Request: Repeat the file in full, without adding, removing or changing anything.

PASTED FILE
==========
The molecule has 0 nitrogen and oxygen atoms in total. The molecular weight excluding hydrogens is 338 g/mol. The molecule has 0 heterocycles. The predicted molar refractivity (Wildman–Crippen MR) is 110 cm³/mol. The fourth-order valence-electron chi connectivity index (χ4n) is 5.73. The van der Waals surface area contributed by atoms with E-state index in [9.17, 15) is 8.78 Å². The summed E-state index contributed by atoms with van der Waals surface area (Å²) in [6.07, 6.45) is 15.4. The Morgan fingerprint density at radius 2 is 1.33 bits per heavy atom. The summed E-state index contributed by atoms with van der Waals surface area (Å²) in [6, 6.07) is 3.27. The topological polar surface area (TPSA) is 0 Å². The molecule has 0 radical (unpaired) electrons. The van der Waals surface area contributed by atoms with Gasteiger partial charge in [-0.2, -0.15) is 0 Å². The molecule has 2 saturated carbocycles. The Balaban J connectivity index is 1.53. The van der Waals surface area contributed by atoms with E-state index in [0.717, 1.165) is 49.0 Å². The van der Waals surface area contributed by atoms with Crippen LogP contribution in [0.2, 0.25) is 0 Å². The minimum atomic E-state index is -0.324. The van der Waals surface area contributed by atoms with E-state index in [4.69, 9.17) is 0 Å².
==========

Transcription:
The molecule has 0 nitrogen and oxygen atoms in total. The molecular weight excluding hydrogens is 338 g/mol. The molecule has 0 heterocycles. The predicted molar refractivity (Wildman–Crippen MR) is 110 cm³/mol. The fourth-order valence-electron chi connectivity index (χ4n) is 5.73. The van der Waals surface area contributed by atoms with E-state index in [9.17, 15) is 8.78 Å². The summed E-state index contributed by atoms with van der Waals surface area (Å²) in [6.07, 6.45) is 15.4. The Morgan fingerprint density at radius 2 is 1.33 bits per heavy atom. The summed E-state index contributed by atoms with van der Waals surface area (Å²) in [6, 6.07) is 3.27. The topological polar surface area (TPSA) is 0 Å². The molecule has 0 radical (unpaired) electrons. The van der Waals surface area contributed by atoms with Gasteiger partial charge in [-0.2, -0.15) is 0 Å². The molecule has 2 saturated carbocycles. The Balaban J connectivity index is 1.53. The van der Waals surface area contributed by atoms with E-state index in [0.717, 1.165) is 49.0 Å². The van der Waals surface area contributed by atoms with Crippen LogP contribution in [0.2, 0.25) is 0 Å². The minimum atomic E-state index is -0.324. The van der Waals surface area contributed by atoms with E-state index in [4.69, 9.17) is 0 Å².